Redoubtable women, all. I may well track down some more of Christina Söderling-Brydolf’s travel writing.

Books Life as a freelance translator


In which some people enjoy spending a sunny afternoon arguing about punctuation.

At the end of May I went to Ros Schwartz’ translation workshop at Crimefest in Bristol, which was brilliant. I decided I might as well go for the whole day rather than just the workshop in the afternoon so went to 2 morning panels, one on what happens when people’s books get filmed (having to rewrite the whole thing around Caroline Quentin being pregnant, apparently) and one on “forgotten authors” (including John Buchan, who isn’t that forgotten from where I am standing, but I daresay experiences vary).

And in the afternoon about 20 people met for a literary translation workshop. Ros Schwartz got us into groups to retranslate the first page of Dominique Manotti’s Affairs of State, which I will now have to buy so I can find out how it ended, or indeed what happened on page 2. It was very well organised for specialist and non-specialist participants, with copies of the  French and a word-for-word English draft to work on, and groups assigned so that each one had at least one French speaker and one professional translator. My group had a range of French-English and German-English translators, generalists as well as people specialising in chemistry, finance and marketing/copywriting, me, and a man who had read Stieg Larsson and been so impressed he wanted to know how translators did it. He was a great asset because he kept asking basic questions and made us think about things we were doing automatically, but I think he left a bit bemused, partly because he now thinks translators take 2 hours to translate half a page.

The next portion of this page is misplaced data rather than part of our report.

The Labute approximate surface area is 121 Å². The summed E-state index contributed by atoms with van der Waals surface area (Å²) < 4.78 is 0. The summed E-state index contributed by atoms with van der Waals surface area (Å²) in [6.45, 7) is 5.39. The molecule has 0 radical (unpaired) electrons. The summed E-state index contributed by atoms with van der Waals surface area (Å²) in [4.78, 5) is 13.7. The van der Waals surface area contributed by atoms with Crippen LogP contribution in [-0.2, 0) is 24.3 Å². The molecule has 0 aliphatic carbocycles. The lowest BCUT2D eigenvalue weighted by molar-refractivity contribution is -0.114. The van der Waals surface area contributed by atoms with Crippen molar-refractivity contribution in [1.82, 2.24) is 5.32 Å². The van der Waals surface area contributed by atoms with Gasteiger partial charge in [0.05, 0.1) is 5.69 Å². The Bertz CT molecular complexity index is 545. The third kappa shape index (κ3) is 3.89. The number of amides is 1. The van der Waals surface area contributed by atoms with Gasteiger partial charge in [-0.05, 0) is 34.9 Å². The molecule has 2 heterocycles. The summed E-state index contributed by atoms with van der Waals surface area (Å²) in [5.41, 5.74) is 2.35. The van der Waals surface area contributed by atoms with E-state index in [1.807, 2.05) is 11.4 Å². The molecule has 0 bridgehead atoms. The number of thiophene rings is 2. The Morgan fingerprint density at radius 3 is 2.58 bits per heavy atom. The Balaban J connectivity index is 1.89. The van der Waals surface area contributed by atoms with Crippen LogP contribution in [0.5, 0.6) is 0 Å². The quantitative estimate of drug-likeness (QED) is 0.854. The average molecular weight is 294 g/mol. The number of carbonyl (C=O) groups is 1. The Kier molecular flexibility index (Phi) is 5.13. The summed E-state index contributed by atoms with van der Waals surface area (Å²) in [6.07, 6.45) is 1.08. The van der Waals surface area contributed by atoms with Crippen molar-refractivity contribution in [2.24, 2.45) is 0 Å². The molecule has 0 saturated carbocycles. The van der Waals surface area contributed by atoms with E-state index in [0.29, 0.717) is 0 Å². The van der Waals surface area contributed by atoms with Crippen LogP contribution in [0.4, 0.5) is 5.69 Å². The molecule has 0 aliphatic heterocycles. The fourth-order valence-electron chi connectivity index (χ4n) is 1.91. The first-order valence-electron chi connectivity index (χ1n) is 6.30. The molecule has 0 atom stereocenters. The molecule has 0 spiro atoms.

Everyone got very argumentative and excited, as you do when you spend your life doing something all on your own and suddenly get unleashed to talk about all the tiny, fascinating details of it, and we barely agreed on anything. The technical translators kept wanting to turn it all into proper sentences with verbs in (me: “It’s got commas, it’s OK to have commas!”), someone wanted to remove chunks altogether, and I seem to specialise in scanning the whole thing first and spotting all the problems (“What the hell are we going to do with the reference to the Abbé Dubois, oh good she’s provided Google…”) and having firm opinions on punctuation (poor person writing it down, looking at me doubtfully “Are you happy about the colon?” Me: “I am never going to be happy about that colon”). It was good stuff.

The group work was followed by a whole group discussion and a look at the published version. It was a really fun afternoon with lots of food for thought and inspiration. I miss working with a partner and reciprocal proofreading by e-mail isn’t quite the same as getting your heads together and arguing it out on the spot. It also convinced me, not that I need much convinicing, that the creative side is where I want to be and although I do a lot of it, I should aim to skew things that way even more.